It was a natural expansion area for the company even before coronavirus, according like Evan Rawley, a business strategy professor at the University of Minnesota."It's not going to be the kind of growth and margins that they had in the short term rentals, but it's going to be a solid place to compete," said Rawley. "If they can do everything that VRBO can do and more, then all the hosts will list with Airbnb. Then they'll be able to take over VRBO's market."
But now it's a business imperative. Since the global travel market collapsed in March, Airbnb hosts have reportedly started listing their homes as long-term rentals on sites like Craigslist or Furnished Finder, a website popular with traveling nurses and interns. In London, for example, WIRED UK reported that the long-term rental market has been flooded in recent days by furnished units that appear to be "hastily rejigged Airbnbs." (This doesn't mean, necessarily, that those hosts have removed their homes from Airbnb. Lehane said Airbnb still has the same number of hosts as it did this time last year, and in some cities those numbers are growing.) But by emphasizing longer-term rentals, Airbnb can try to keep hosts from jumping to other platforms that are traditionally more focused on such stays.
Lehane emphasizes that these are not the Airbnb equivalent of leases. They are somewhere in between short and long-term rentals that fill the gap for people on extended work placements or interns who only need a three-month stay. And while coronavirus certainly accelerated Airbnb's plans, Lehane said that Airbnb was already seeing people, like law school students and traveling nurses, looking for furnished monthly rentals that didn't lock them into year-long leases. Host listings for monthly rentals also grew by 30% last year.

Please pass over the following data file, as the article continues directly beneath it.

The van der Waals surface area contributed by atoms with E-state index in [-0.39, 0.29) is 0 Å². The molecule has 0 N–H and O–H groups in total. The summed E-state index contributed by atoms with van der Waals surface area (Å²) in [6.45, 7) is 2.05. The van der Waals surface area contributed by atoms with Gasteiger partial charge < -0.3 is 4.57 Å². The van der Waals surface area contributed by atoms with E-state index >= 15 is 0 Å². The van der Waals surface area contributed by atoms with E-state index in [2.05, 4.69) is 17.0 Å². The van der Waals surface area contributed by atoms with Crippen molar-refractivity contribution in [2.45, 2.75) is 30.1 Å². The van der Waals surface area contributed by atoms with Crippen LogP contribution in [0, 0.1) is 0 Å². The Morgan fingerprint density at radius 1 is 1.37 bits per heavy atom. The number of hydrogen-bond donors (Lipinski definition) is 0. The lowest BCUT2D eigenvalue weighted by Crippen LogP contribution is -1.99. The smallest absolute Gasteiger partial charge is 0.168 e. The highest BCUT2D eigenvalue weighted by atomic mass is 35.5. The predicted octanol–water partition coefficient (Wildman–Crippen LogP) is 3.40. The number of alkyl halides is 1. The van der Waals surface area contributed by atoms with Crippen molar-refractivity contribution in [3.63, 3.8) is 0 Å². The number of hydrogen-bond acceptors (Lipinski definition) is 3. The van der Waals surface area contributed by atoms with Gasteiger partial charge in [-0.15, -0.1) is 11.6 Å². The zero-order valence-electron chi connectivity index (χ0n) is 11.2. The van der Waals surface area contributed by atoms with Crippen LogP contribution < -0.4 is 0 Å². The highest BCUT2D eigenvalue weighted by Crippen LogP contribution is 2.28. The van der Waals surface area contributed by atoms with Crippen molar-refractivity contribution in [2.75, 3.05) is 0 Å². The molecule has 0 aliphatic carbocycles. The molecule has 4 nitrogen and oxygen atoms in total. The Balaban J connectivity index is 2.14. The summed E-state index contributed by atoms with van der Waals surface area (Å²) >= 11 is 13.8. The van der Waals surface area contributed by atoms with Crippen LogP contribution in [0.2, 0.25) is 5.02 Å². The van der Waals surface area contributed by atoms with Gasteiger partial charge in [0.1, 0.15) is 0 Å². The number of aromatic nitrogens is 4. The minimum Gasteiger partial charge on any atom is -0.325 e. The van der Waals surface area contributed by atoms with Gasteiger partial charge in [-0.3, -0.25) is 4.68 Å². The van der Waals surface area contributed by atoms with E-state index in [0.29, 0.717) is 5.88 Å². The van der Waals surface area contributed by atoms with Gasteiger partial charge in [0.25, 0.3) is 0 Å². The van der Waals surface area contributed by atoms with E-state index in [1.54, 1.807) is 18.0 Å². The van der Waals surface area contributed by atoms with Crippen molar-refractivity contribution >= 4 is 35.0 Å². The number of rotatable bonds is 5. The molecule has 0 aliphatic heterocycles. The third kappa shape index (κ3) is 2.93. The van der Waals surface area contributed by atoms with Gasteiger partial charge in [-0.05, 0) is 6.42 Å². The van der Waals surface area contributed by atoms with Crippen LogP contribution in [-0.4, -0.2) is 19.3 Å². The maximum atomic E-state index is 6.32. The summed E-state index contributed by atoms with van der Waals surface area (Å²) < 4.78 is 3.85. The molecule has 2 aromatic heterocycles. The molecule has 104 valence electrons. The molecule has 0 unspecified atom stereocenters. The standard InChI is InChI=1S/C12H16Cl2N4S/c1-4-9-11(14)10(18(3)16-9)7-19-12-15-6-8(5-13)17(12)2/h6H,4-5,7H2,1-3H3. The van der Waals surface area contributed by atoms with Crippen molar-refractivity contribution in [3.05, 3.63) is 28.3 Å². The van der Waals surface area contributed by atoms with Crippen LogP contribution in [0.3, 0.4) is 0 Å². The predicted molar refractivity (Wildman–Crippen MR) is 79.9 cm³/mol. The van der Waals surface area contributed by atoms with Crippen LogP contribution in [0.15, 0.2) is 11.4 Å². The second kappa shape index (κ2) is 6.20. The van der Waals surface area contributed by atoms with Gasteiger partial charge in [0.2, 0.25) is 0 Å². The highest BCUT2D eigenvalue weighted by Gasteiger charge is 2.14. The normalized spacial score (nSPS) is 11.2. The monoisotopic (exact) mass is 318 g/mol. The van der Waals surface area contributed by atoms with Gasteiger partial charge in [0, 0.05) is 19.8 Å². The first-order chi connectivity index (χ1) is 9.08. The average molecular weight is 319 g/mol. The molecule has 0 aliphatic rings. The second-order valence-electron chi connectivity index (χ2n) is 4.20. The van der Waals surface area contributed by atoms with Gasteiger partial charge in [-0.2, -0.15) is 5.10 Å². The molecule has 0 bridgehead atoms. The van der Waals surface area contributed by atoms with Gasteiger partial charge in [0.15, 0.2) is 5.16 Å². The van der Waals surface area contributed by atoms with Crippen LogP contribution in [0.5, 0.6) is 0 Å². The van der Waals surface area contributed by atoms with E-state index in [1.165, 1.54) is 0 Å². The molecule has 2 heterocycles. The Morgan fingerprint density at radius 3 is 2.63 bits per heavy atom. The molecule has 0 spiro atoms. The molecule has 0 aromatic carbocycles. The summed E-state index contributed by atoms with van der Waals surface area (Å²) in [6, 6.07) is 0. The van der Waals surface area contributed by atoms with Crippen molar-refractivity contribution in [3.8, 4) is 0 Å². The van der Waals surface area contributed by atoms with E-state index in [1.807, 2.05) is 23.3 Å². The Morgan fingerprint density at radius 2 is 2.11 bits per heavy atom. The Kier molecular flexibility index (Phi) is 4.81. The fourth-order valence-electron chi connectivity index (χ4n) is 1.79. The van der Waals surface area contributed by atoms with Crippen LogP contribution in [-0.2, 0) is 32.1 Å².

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"People have migrated to put this on Airbnb because it gives them the ability and the platform to build and manage a lot of stuff and they get insurance products, right?" Lehane said. "They get all the stuff that comes with Airbnb and they're able to do a lot more in an easier way, but it's not impacting the number of units on the market one way or the other."
There's already mixed speculation on whether Airbnb's longer-term rental push will create more affordable housing. Housing advocates, like Cohen, are hopeful it will help return some units to the longer term rental pool. "I think the game is up in terms of the short-term rental industry claiming that they somehow were not having an impact on the availability of housing, specifically in these hot market communities," Cohen said.
But measuring Airbnb's influence on rent prices — if any — will be hard, when the housing market is already feeling massive impacts from the pandemic, warned University of Southern California marketing professor Davide Proserpio, who has studied Airbnb's impact on housing. If new long-term rental units enter the market in a meaningful way, it could speed up already decreasing rent prices, but it will be hard to separate out the Airbnb impact from the larger pandemic picture, Proserpio said.
The pandemic has threatened Airbnb's entire business model, and the livelihoods of hosts who depend on Airbnb rental income. The company sees long-term stays as a long-term part of its own recovery, and the recovery of populations hard hit by the virus. In China and other Asian countries where the pandemic hit first and has now begun to subside, Airbnb says people are booking long-term stays because they were displaced and now are adjusting to life in a new home. "I think we're gonna learn an awful lot about what people are looking for, given the massive changes going on in the world," he said. "We're always going to just try to have that adaptability mindset."